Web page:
- Chester County Intermediate Unit
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Choosing to Lead
Posted by Dr. Noreen O’Neill, Director of IES & Ivana Ivanovic, Communications Specialist on 3/28/2022 9:10:00 AM
“Are leaders born or made?” It’s an interesting question for those of us who share the responsibility to create exceptional educational experiences in Chester County and beyond. If leaders are born, then some of us are destined to lead, while others of us are excused from the challenges of leadership. Are any of us exempt from leadership because we weren’t born with the right disposition? Or is it incumbent on each of us as educators to lead and to model leadership for others?
I am part of a group of over 45 educational professionals who are beginning their journey toward becoming better leaders through the Admired Leadership program. It’s exciting to learn with educators from CCIU, Kennett Consolidated School District, Owen J. Roberts School District, Springfield School District (Montgomery County) and Tredyffrin/Easttown School District who are participating in this blended program. We met in person on March 17, and we will continue to meet virtually once a month until we convene again in person in August. The program is facilitated by Dr. Randall Stutman, CEO and founder of the Admired Leadership Institute and Dr. John Sanville, superintendent of the Unionville-Chadds Ford School District. For over 30 years, Dr. Stutman has studied more than 12,000 leaders to uncover the routines and behaviors of leadership excellence. Dr. Sanville has led the implementation of the Admired Leadership program and has seen the benefits to his district.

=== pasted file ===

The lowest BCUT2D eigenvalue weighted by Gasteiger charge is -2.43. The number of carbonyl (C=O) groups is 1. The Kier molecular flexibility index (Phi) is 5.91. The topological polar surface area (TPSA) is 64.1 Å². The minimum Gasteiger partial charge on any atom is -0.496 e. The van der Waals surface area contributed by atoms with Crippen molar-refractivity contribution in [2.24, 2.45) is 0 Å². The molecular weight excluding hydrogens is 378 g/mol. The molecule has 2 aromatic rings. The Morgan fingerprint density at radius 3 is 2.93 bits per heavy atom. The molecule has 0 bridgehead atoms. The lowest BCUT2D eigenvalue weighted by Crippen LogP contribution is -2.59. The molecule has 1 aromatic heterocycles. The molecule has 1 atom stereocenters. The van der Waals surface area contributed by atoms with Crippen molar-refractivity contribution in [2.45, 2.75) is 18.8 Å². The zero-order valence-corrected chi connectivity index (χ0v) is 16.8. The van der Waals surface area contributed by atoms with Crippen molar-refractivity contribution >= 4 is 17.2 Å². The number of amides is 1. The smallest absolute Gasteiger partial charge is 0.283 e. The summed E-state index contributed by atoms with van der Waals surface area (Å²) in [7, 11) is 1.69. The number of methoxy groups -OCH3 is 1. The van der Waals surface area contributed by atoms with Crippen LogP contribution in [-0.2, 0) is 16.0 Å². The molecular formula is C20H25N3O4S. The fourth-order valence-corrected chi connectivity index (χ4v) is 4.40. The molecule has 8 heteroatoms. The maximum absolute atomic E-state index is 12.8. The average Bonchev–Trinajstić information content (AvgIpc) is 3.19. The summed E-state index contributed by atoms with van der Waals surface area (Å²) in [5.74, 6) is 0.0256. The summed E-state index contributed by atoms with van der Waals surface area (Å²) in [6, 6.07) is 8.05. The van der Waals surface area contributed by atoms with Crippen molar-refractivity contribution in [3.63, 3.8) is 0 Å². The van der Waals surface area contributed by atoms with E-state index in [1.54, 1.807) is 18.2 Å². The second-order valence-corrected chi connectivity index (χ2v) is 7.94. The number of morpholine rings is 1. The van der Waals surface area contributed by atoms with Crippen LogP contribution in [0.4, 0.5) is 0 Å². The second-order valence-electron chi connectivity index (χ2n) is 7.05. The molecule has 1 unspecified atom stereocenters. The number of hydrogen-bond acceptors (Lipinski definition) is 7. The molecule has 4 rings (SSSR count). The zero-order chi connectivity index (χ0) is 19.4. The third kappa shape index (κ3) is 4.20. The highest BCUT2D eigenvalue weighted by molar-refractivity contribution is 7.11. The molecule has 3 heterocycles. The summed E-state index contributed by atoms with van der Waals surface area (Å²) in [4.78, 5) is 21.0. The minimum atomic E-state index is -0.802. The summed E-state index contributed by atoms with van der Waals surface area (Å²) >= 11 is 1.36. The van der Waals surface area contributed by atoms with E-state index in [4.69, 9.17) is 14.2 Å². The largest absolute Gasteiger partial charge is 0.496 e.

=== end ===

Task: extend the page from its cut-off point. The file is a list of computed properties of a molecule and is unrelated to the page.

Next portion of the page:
The best part of learning about these routines and behaviors is that they can be adopted by each of us! Can you imagine being able to replicate the behaviors of leaders who have followers and who achieve results? Dr. Stutman’s work gives us a bank of leadership behaviors that we can incorporate as everyday routines. In fact, he shared that we don’t need to use all these behaviors to become an admired leader. Simply incorporating some of them will expand our ability to inspire others to follow us and to deliver successful outcomes.
In preparation for our first session, we were asked to think of three leaders that we admired and why we admired them. One of the leaders that came to my mind was Eleanor Roosevelt, who overcame her own fears and challenges to become a humanitarian leader on the world stage. She would certainly not say that she was born a leader, but that she grew into leadership by facing her fears and conquering them. She said, “In the long run, we shape our lives, and we shape ourselves. The process never ends until we die. And the choices we make are ultimately our own responsibility.”
Fortunately, each of us can choose to be a leader; we are not exempt from this opportunity because of our genetics or temperament. We can commit to becoming great leaders so that we can have the greatest positive impact on our profession and those around us. As educators, we believe that everyone can learn … including ourselves. One of our responsibilities is to learn to become better leaders.